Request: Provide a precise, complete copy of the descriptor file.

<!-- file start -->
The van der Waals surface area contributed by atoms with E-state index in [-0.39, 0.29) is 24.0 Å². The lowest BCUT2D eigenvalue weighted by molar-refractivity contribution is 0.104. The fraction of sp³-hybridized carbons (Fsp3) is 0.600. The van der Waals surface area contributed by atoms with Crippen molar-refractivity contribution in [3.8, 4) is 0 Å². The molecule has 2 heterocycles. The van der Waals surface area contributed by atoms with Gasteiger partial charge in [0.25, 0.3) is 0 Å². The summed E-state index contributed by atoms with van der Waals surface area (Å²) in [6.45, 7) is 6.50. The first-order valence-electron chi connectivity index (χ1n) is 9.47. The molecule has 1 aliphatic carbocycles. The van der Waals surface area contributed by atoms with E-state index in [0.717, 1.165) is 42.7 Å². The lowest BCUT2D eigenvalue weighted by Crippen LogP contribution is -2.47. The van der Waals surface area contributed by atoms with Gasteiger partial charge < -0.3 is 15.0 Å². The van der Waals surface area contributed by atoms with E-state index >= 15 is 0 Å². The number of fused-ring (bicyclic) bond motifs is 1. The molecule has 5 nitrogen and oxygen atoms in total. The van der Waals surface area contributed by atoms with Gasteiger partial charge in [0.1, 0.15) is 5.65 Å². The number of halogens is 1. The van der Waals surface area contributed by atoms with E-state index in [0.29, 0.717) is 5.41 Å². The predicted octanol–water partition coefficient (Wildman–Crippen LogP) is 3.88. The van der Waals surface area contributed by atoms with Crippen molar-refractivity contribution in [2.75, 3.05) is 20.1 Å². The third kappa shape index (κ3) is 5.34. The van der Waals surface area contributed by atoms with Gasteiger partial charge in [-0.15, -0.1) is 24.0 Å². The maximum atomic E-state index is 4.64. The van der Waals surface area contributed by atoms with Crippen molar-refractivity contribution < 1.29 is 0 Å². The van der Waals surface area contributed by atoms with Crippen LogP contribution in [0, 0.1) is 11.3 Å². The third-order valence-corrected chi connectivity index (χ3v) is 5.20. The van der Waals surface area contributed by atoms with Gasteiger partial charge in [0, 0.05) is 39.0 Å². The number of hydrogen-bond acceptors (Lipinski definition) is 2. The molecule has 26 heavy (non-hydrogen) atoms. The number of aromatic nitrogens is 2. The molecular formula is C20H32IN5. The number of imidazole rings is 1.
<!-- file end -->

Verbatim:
The van der Waals surface area contributed by atoms with E-state index in [-0.39, 0.29) is 24.0 Å². The lowest BCUT2D eigenvalue weighted by molar-refractivity contribution is 0.104. The fraction of sp³-hybridized carbons (Fsp3) is 0.600. The van der Waals surface area contributed by atoms with Crippen molar-refractivity contribution in [3.8, 4) is 0 Å². The molecule has 2 heterocycles. The van der Waals surface area contributed by atoms with Gasteiger partial charge in [0.25, 0.3) is 0 Å². The summed E-state index contributed by atoms with van der Waals surface area (Å²) in [6.45, 7) is 6.50. The first-order valence-electron chi connectivity index (χ1n) is 9.47. The molecule has 1 aliphatic carbocycles. The van der Waals surface area contributed by atoms with E-state index in [0.717, 1.165) is 42.7 Å². The lowest BCUT2D eigenvalue weighted by Crippen LogP contribution is -2.47. The van der Waals surface area contributed by atoms with Gasteiger partial charge < -0.3 is 15.0 Å². The van der Waals surface area contributed by atoms with E-state index >= 15 is 0 Å². The number of fused-ring (bicyclic) bond motifs is 1. The molecule has 5 nitrogen and oxygen atoms in total. The van der Waals surface area contributed by atoms with Gasteiger partial charge in [0.1, 0.15) is 5.65 Å². The number of halogens is 1. The van der Waals surface area contributed by atoms with E-state index in [0.29, 0.717) is 5.41 Å². The predicted octanol–water partition coefficient (Wildman–Crippen LogP) is 3.88. The van der Waals surface area contributed by atoms with Crippen molar-refractivity contribution in [2.75, 3.05) is 20.1 Å². The third kappa shape index (κ3) is 5.34. The van der Waals surface area contributed by atoms with Gasteiger partial charge in [-0.15, -0.1) is 24.0 Å². The maximum atomic E-state index is 4.64. The van der Waals surface area contributed by atoms with Crippen molar-refractivity contribution < 1.29 is 0 Å². The van der Waals surface area contributed by atoms with Crippen LogP contribution in [0, 0.1) is 11.3 Å². The third-order valence-corrected chi connectivity index (χ3v) is 5.20. The van der Waals surface area contributed by atoms with Gasteiger partial charge in [0, 0.05) is 39.0 Å². The number of hydrogen-bond acceptors (Lipinski definition) is 2. The molecule has 26 heavy (non-hydrogen) atoms. The number of aromatic nitrogens is 2. The molecular formula is C20H32IN5. The number of imidazole rings is 1.